Statehood for Washington, DC

To insure full representation of all citizens in Congress,  Washington DC should become a state. There is currently a non voting delegate in the Senate and House of Representatives.  No one  wants membership on the Committees on the District of Columbia in either house.   I believe it goes to those with little political clout.

The first President since Thomas Jefferson to take an active interest in Washington, DC was Herbert Hoover.  He was very proud of his accomplishments in public works for the District as both Secretary of Commerce and President.   To quote him: “I am glad that the opportunity has come to me as President to contribute to the impulse and leadership in the improvement of our national capital. This is more than the making of a beautiful city. Washington is not only the capital, it is the symbol of America.  By its dignity and and architectural inspiration we stimulate pride in our country, we encourage that elevation of thought and character which comes from great architecture.”    It is ironic that Washington DC residents, who live in the city that symbolizes democracy, have no voice in Congress.

In fact 1964, 175 years after the ratification of the Constitution, was the first time that  Washington residents could vote for President.  The 23rd Amendment to the United States Constitution permits citizens in the District of Columbia to vote for Electors for President and Vice President.  Congress proposed the amendment on June 17, 1960 and the States ratified it on March 29, 1961. The  amendment restricts the district to the number of Electors of the least populous state, irrespective of its own population.  Even without this clause, the district’s present population would only entitle it to three Electors.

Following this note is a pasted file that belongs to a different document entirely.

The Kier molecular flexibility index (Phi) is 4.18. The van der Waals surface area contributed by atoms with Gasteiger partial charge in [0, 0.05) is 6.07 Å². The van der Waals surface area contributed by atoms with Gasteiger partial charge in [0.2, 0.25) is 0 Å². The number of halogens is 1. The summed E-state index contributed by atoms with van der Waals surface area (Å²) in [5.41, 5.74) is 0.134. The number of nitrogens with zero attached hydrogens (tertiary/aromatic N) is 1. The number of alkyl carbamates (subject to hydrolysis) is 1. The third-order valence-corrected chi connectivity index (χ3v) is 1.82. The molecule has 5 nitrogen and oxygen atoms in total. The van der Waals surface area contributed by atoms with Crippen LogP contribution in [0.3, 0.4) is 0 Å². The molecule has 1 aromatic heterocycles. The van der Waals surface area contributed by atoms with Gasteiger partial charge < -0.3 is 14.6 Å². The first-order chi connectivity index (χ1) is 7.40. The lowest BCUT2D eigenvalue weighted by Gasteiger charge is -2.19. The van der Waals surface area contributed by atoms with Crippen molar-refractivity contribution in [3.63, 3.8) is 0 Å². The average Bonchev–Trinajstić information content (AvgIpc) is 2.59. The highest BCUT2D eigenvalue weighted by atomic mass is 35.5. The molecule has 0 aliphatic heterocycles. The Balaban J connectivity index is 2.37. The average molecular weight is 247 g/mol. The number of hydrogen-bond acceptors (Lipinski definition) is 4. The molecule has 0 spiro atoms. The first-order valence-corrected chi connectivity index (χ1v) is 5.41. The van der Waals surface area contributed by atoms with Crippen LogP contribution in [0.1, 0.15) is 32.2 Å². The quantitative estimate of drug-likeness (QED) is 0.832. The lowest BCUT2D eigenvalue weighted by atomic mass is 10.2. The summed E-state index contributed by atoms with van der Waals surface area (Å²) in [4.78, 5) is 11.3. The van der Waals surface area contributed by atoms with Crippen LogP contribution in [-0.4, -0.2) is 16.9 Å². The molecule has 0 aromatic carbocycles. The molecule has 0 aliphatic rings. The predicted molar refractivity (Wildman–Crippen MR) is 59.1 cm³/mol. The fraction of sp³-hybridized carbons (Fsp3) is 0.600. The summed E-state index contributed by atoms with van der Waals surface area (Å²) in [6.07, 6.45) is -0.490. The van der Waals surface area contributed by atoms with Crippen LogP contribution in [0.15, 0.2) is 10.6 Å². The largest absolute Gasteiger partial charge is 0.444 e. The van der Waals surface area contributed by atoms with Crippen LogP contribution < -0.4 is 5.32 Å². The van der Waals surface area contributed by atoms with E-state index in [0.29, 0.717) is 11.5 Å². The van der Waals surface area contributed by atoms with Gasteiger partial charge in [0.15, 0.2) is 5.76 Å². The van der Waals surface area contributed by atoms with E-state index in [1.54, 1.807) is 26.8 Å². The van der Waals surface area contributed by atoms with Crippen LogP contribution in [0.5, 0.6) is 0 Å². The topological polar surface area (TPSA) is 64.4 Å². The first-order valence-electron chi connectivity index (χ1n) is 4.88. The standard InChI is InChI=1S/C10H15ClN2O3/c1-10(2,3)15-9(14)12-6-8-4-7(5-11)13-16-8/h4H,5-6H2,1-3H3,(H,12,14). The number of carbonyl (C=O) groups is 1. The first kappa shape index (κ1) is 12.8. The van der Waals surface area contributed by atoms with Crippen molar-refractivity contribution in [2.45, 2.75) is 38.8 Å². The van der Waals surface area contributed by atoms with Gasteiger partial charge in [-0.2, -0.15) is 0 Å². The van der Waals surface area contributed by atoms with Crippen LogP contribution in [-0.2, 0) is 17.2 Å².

The 23rd Amendment reads as follows:

Section 1. The District constituting the seat of Government of the United States shall appoint in such manner as the Congress may direct: A number of electors of President and Vice President equal to the whole number of Senators and Representatives in Congress to which the District would be entitled if it were a State, but in no event more than the least populous State; they shall be in addition to those appointed by the States, but they shall be considered, for the purposes of the election of President and Vice President, to be electors appointed by a State; and they shall meet in the District and perform such duties as provided by the twelfth article of amendment.

Section 2.
The Congress shall have power to enforce this article by appropriate legislation.

Washington has been heavily Democratic in each Presidential Election.  The 1972 and 1984 elections really show the District’s preference.  Both George McGovern in 1972 and Walter Mondale in 1984 got the percentage of the vote in DC by twice that of the entire nation.
1972-McGovern carried one state, Massachusetts by 54 %; had 39% of the national popular vote, and won DC with 78%.
1980-Mondale carried one state, his home base of Minnesota, narrowly with 50.4%; had 41% of the national popular vote; and won DC with 80%.

There now are seven states with three electoral votes-Alaska, Montana, North Dakota, South Dakota, Delaware, and Vermont.  Washington, DC has more people than some of them and a  population density greater than all of them. The density of population is the major when we look at social and economic problems.  Statehood would greatly help the District at least make a dent in these problems.

Proponents of Statehood call Washington, DC our last colony.  To some degree, they are correct.   Washington DC should be our 51st state.


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